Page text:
Figure 1 – Presidential and Statewide Elections Won by the Same Party

In addition to the clear upward trend in nationalization in senatorial and gubernatorial elections, there is also a notable difference between the two offices. Since the 1988 election cycle, gubernatorial elections have been less nationalized than races for the US Senate. During the 1988 and 1992 election cycles, the difference was around 5 percentage points, but increased to almost 18 percentage points by the 1996 election cycle. The gap between the two contests has remained in double digits, often around 15 percentage points, from the 2000 election cycle onward.

The greater insulation of gubernatorial elections from national forces was also evident in 2018. Figure 2 shows the relationship between the statewide vote in the 2016 presidential election and the 2018 gubernatorial (gray dots) and US Senate elections (black dots). For both contests, the 2016 presidential vote is positively correlated with the 2018 statewide vote. In order to help visualize these relationships, Figure 2 also includes the regression line from a regression model that uses the 2016 presidential vote to predict the 2018 US Senate (black line) and gubernatorial (gray line) vote. Based on this analysis, a Democratic Senate candidate could expect to receive around an 8-percentage point of the vote for a 10-percentage point increase in the party’s state-level presidential vote. By contrast, a Democratic gubernatorial candidate is predicted to receive only about 4.5-percentage points for a 10-percentage point increase in the party’s statewide presidential vote share.

Figure 2 – 2016 Presidential and 2018 Statewide Democratic Vote Shares

The high levels of nationalization in Senate elections shown in both Figures 1 and 2 is of particular note when looking ahead to the 2020 elections. Republicans will have to defend 22 Senate seats compared to the Democrats 12 seats. More importantly, the 2020 US Senate contests include Republican seats in some Democratic leaning states, such as Colorado and Maine, and states that have historically been competitive, like Iowa and North Carolina. While it is far too early to know if control of the Senate is likely to flip, the mix of a greater correspondence between presidential and senatorial elections and a relatively unfriendly US Senate map suggests that Republicans will have an uphill battle to retain their majority. Regardless of which party wins majority control of the Senate, it is reasonable to expect that they, like other recent Senate majority parties, will have to govern with a narrow majority.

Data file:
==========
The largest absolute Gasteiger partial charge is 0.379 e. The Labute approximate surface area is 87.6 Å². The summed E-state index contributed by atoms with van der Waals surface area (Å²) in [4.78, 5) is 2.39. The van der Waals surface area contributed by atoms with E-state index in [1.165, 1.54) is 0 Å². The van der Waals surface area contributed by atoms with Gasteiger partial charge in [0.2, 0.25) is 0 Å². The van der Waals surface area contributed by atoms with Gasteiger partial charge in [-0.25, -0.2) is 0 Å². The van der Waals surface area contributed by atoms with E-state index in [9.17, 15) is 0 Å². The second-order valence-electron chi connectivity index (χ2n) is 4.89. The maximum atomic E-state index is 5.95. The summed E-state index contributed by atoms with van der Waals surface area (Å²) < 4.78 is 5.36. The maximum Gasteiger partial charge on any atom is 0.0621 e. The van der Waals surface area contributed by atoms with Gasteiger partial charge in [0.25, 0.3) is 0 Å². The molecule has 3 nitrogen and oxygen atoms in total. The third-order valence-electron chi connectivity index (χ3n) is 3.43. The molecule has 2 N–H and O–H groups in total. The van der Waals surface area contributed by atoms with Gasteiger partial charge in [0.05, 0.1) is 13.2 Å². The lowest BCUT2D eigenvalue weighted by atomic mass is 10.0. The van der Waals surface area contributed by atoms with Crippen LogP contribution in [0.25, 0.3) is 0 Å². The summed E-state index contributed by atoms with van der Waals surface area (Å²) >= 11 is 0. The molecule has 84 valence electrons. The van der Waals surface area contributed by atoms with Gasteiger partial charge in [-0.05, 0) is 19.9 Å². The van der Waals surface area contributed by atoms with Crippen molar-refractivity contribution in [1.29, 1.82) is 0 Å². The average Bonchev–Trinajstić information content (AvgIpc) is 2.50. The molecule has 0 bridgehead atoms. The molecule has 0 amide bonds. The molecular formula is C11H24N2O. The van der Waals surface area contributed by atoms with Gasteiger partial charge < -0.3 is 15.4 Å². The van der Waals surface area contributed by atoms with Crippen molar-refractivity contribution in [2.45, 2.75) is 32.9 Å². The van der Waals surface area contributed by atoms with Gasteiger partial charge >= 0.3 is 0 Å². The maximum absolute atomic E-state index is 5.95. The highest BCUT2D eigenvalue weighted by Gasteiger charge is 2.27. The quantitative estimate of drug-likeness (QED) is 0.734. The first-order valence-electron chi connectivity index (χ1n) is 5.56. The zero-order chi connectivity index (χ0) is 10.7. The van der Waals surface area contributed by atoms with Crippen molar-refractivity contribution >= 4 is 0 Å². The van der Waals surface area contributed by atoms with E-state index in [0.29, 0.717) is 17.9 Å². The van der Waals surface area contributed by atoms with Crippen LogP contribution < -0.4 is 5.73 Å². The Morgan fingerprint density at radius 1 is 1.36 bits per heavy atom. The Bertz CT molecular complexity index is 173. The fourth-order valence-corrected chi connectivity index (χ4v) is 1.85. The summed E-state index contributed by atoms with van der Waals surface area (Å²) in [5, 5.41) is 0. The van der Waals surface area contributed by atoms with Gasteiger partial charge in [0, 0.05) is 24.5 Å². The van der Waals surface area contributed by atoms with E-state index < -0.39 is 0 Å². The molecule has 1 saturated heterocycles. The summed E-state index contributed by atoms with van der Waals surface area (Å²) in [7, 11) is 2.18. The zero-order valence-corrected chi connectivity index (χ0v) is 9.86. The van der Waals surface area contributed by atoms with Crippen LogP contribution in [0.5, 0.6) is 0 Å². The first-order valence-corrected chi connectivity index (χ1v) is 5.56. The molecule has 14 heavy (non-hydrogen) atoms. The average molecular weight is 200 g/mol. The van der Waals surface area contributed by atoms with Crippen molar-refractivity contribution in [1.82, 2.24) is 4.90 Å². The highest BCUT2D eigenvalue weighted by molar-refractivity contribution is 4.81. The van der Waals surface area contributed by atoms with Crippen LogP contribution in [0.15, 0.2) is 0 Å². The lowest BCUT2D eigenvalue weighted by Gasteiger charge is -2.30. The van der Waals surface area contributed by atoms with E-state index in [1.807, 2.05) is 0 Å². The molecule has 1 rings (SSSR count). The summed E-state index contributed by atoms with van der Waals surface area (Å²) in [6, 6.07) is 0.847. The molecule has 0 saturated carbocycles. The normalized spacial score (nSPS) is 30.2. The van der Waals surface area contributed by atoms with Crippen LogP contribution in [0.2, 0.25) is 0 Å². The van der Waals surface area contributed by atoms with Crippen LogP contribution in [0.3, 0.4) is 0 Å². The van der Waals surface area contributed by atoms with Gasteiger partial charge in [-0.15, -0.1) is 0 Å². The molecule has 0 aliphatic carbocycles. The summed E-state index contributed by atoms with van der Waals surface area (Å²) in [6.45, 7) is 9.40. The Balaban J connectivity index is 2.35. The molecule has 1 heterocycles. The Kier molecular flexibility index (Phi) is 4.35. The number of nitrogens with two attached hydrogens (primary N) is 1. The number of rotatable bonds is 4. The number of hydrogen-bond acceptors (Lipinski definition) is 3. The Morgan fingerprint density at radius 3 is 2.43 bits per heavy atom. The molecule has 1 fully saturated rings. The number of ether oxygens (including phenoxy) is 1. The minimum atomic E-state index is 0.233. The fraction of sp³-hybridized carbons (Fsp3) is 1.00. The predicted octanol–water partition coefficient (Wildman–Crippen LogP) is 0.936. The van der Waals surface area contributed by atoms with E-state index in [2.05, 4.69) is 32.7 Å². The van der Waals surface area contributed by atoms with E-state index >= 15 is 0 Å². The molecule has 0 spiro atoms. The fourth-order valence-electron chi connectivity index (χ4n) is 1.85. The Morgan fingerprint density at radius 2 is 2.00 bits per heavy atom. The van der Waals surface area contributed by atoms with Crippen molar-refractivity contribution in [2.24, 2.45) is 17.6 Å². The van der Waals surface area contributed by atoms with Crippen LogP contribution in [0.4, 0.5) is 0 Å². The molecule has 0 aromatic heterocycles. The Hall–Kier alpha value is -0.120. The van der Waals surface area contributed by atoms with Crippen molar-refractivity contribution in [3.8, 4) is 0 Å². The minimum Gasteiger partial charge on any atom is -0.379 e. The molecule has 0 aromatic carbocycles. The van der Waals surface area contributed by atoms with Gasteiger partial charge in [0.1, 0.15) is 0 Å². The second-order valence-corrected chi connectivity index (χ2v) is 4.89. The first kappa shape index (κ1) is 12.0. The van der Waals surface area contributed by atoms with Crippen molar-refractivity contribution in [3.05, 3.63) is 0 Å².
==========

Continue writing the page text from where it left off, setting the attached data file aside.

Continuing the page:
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Note:  This article gives the views of the author, and not the position of USAPP – American Politics and Policy, nor of the London School of Economics. 

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About the author

Joel Sievert – Texas Tech University
Joel Sievert is an assistant professor of Political Science at Texas Tech University. Sievert studies congressional politics and elections, the presidency, and American political development. His research on congressional elections includes articles in Journal of Politics, Legislative Studies Quarterly, and a co-authored book, Electoral Incentives In Congress (University of Michigan Press 2018).